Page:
Low turnout at French polls as COVID-19 crisis measures hit voting
Catherine Newman
Electoral workers wore masks and gloves to count votes at a polling station in Strasbourg. /Frederick Florin/AFP

Electoral workers wore masks and gloves to count votes at a polling station in Strasbourg. /Frederick Florin/AFP

A record low number of voters turned out for French municipal elections on Sunday as COVID-19 fears kept millions of voters away from polling stations, prompting calls to cancel the second round of voting as authorities make efforts to control the virus outbreak.

Polling institutes estimated that the abstention rate was at 54 to 56 percent, which is nearly 20 points higher than the previous record set in municipal votes six years ago. 

France's prime minister, Edouard Philippe, who was running for mayor of the Normandy port city of Le Havre, said he would consult with scientific experts this week on the decision on whether to maintain the second round of voting next Sunday. 

"The high abstention rate illustrates the growing worries of our fellow citizens about this crisis," said Philippe in a televised address, as estimates put him ahead in his race for mayor. 

The voting came just hours after the government ordered all bars, restaurants and other non-essential businesses to close, with a large majority of people expecting a more complete lockdown to come within days, which could keep them in their homes.  

On Sunday, France recorded 36 more deaths, which is the biggest one-day increase in the country since the outbreak, taking the total death toll to 127 and the cases of infection to 5,423 since January, according to the country's national health agency. 

The government had rejected calls to cancel the first round of votes, saying sufficient precautions were taken to disinfect polling stations in what was considered a key test in the popularity of Emmanuel Macron's presidency.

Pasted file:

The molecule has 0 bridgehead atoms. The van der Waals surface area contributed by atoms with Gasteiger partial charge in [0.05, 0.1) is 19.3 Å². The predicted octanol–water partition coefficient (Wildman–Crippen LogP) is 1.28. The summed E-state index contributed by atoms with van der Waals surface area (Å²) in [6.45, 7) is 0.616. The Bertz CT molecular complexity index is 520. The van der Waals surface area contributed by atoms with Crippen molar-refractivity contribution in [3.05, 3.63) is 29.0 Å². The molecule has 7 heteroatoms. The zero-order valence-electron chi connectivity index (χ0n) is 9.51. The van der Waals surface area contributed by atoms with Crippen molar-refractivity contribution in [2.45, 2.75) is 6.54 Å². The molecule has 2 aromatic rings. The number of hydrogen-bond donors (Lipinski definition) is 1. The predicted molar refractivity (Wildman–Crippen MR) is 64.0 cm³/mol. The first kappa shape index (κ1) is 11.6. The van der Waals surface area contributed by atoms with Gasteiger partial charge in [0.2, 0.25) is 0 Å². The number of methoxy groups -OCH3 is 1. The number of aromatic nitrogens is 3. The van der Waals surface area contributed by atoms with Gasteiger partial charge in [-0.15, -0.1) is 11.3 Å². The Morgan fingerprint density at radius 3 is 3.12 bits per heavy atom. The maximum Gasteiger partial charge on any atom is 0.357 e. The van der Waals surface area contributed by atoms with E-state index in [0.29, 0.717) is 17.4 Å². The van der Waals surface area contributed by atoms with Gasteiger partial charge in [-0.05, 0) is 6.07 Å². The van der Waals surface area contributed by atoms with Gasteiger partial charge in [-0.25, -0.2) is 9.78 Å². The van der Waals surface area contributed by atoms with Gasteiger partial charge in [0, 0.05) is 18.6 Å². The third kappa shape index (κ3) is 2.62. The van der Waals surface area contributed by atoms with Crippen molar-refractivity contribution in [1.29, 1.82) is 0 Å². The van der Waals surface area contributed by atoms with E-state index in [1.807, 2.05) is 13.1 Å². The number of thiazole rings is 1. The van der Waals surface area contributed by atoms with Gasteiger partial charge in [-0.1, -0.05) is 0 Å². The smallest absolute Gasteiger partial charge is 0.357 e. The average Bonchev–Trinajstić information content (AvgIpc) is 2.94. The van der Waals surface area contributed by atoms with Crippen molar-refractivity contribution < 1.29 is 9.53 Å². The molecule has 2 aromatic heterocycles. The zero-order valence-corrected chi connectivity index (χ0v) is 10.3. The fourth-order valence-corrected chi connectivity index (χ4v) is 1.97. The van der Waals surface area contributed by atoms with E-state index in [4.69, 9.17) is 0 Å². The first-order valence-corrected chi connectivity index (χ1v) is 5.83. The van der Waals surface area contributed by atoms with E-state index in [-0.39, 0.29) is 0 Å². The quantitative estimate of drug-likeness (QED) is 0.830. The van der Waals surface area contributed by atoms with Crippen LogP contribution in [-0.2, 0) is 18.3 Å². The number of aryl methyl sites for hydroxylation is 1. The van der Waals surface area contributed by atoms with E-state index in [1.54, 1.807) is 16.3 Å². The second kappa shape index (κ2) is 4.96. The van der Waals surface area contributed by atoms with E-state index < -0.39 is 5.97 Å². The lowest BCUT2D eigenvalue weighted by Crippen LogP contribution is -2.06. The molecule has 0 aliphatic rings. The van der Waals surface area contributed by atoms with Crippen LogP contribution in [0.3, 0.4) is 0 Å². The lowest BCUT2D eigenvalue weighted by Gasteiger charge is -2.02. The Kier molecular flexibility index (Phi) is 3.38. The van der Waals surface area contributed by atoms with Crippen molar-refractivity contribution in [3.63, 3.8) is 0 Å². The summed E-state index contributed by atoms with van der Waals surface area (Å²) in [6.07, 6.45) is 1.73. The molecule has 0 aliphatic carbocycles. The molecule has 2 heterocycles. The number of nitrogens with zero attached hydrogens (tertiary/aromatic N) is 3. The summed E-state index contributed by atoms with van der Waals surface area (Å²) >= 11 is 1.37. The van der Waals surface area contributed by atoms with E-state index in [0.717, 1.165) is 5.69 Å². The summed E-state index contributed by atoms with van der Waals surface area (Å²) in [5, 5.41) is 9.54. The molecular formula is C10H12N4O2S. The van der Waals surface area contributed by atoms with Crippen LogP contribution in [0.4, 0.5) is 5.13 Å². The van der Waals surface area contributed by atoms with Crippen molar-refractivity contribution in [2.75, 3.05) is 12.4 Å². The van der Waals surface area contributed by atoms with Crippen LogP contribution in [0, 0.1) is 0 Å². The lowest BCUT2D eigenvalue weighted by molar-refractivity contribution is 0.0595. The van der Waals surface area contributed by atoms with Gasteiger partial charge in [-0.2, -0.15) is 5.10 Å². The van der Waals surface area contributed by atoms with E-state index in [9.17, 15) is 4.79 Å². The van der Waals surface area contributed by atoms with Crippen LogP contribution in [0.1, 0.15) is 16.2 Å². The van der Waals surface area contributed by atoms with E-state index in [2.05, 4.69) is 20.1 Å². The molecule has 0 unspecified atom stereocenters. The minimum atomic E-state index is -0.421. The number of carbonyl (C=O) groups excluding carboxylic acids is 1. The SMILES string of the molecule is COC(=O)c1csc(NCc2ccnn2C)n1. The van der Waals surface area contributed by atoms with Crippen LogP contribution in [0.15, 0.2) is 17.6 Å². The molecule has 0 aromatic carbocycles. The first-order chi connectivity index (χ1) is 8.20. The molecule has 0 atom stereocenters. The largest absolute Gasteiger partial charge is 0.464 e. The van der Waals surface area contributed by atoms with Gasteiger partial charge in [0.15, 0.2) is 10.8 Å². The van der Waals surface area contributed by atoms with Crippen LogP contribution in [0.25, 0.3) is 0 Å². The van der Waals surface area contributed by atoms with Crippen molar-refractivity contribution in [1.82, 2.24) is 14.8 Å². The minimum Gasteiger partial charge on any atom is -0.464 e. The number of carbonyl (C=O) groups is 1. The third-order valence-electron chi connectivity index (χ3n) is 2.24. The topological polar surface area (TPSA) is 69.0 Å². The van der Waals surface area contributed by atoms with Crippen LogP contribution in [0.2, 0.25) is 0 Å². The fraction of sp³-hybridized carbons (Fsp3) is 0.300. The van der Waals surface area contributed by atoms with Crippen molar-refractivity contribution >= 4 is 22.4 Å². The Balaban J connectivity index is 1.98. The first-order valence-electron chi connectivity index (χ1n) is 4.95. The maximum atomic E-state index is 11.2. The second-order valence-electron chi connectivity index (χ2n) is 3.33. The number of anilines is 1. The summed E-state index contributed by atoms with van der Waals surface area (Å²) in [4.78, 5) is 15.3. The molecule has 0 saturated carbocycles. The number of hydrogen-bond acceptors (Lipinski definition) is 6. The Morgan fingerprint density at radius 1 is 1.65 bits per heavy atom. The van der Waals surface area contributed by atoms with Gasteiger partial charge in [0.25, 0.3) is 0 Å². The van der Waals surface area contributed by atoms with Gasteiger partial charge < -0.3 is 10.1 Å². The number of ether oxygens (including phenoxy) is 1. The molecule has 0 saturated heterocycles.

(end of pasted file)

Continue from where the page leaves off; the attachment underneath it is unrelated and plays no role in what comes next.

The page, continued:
"It is important to vote in these times," Macron said after washing his hands with sanitizing gel and casting his ballot in northern France. 

But constitutional law experts have said calling off the second round now would most likely necessitate a rerun of the first round. 

The national results have not yet been declared, but Macron's centrist Republic On The Move party had not been expected to make strong showings in the fight for the country's 35,000 mayoral seats. 

In Paris, incumbent Mayor, Anne Hidalgo, was in front, with around 30 percent of votes according to estimates, but streets were empty as its cafes and restaurants remained empty and dark. 

For those who did leave their houses to vote, bottles of hand sanitizer were available everywhere and floors were marked with tape to keep people one meter apart from each other. 

France has indefinitely closed creches, nurseries, schools and universities and banned gatherings of more than 100 people, while also urging residents to limit their movements in a bid to prevent the spread of the virus. 

Other public spaces have been ordered shut until 15 April, including cinemas, libraries, shopping centers and gyms, to try to prevent hospitals becoming overrun with sick people. 

Food stores and pharmacies remain open. 

On Sunday, the government also said long-distance trains and international flights will be limited as well as public transport reduced. 

Tourist sites such as museums, theaters and the Eiffel Tower have already closed and the justice minister, Nicole Belloubet, said courthouses would close starting on Monday for all but "essential litigation."

Political leaders are saying holding the second round of voting now seems impossible. Christian Jacob, head of the right-wing Republicans party, revealed on Sunday he had tested positive for the new coronavirus. 

The COVID-19 restrictions had already caused candidates to halt and cancel their post-voting rallies and news conferences, telling supporters to stay home in line with government orders.